This good-natured hopelessness appears elsewhere in some recent recordings. Take, for example, the new EP from a younger St. Petersburg ensemble, CMYK. Almost half of the release is dedicated to a series of tracks entitled "Bad Fripp." A guitarist whose expertise and experimentation borders - for many - on the unlistenable is "badly" imitated. One can imagine the result. And yet, within that increased likelihood of collapse there perhaps lie other, superior opportunities. Fripp, after all, remains a champion of risk - and therefore mistakes. As he once said: "Let us embrace our mistakes as friends and teachers." And, according the same logic, he has remarked elsewhere: "If you are playing repertoire material, you're stuck. There's not a huge amount you can do."
The reason for allowing for error - or disaster! - is that it ushers in change. Once again, Fripp helps us to specify the rationale at work: "Music can be transformative, utterly transformative." That change of path needs difference - and therefore disruption.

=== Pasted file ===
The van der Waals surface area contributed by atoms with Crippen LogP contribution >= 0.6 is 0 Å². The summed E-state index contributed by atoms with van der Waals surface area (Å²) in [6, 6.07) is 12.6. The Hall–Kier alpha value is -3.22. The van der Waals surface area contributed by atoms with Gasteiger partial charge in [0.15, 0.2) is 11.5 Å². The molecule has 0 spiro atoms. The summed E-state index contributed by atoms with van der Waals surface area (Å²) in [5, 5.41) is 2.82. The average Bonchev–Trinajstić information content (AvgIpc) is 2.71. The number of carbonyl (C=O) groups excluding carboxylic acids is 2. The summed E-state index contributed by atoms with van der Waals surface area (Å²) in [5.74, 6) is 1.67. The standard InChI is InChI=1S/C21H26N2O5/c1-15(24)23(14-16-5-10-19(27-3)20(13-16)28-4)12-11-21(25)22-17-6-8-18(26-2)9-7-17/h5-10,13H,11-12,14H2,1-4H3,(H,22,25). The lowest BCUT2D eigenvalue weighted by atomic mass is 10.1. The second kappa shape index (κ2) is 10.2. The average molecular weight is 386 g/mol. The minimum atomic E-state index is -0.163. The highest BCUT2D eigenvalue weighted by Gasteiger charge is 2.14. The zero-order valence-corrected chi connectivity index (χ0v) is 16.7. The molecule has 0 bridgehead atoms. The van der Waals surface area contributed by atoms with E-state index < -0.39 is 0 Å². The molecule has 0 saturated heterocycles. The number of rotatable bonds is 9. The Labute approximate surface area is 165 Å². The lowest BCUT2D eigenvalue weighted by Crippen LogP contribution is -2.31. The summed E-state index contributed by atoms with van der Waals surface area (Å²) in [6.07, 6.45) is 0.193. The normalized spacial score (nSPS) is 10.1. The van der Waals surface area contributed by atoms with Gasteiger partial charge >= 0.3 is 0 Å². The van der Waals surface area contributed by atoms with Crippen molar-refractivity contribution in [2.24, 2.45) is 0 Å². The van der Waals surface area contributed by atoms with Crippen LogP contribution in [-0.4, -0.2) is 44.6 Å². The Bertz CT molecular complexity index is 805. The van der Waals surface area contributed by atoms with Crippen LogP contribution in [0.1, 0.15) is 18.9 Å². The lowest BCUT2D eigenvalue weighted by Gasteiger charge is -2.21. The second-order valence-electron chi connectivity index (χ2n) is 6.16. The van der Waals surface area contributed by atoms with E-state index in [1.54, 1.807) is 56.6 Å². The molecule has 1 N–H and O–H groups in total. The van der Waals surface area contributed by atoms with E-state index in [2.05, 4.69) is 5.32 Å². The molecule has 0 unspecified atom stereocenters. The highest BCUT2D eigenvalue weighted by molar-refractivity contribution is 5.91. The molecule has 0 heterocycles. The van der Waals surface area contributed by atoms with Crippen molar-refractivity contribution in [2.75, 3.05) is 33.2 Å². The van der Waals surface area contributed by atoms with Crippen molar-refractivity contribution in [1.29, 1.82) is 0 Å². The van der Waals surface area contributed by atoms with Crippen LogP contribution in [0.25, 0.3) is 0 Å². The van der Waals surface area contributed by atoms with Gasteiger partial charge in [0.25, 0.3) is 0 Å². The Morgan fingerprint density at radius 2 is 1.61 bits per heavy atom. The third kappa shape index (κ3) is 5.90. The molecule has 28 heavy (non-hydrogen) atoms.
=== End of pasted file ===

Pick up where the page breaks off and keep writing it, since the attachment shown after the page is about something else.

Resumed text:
In the realm of ramshackle garage performance, we could also turn to a new, second EP from the Moscow outfit, "Trud." That monosyllabic noun means "Labor" in English and, as we might imagine, it appeared absolutely everywhere in the socialist lexicon. It's immediately redolent of experiences (way) before 1991; it also suggests meaningful effort, albeit from the vocabulary of a failed project. The band's name, therefore, suggests both hope and relative despair simultaneously.
Some of the group's chosen imagery continues from the first time we pondered their output. More specifically, the musicians use several motifs from the 1966 Soviet melodrama, "A Long and Happy Life" (Dolgaia, schastlivaia zhizn'). The screenplay tells of a geologist who - by chance - meets a young woman in a small, provincial backwater. The "hero," however, turns out to be a typical, bad-tempered man of his age... and so neither character is able to engineer a realization of youthful wishes. Desire turns into resignation.
Simultaneous to the band's new songs, an interview has appeared in the Moscow magazine Open Space. Here the observation is made that the group's lyrics also look back to a past that "didn't go according to plan," as we hear from Sonic Death. "Trud's songs are full of crystal-clear reminiscences taken from a Soviet childhood. They depict summer camp parades full of Pioneer songs, followed by the kind of horror stories you'd hear after the dormitory lights were turned out."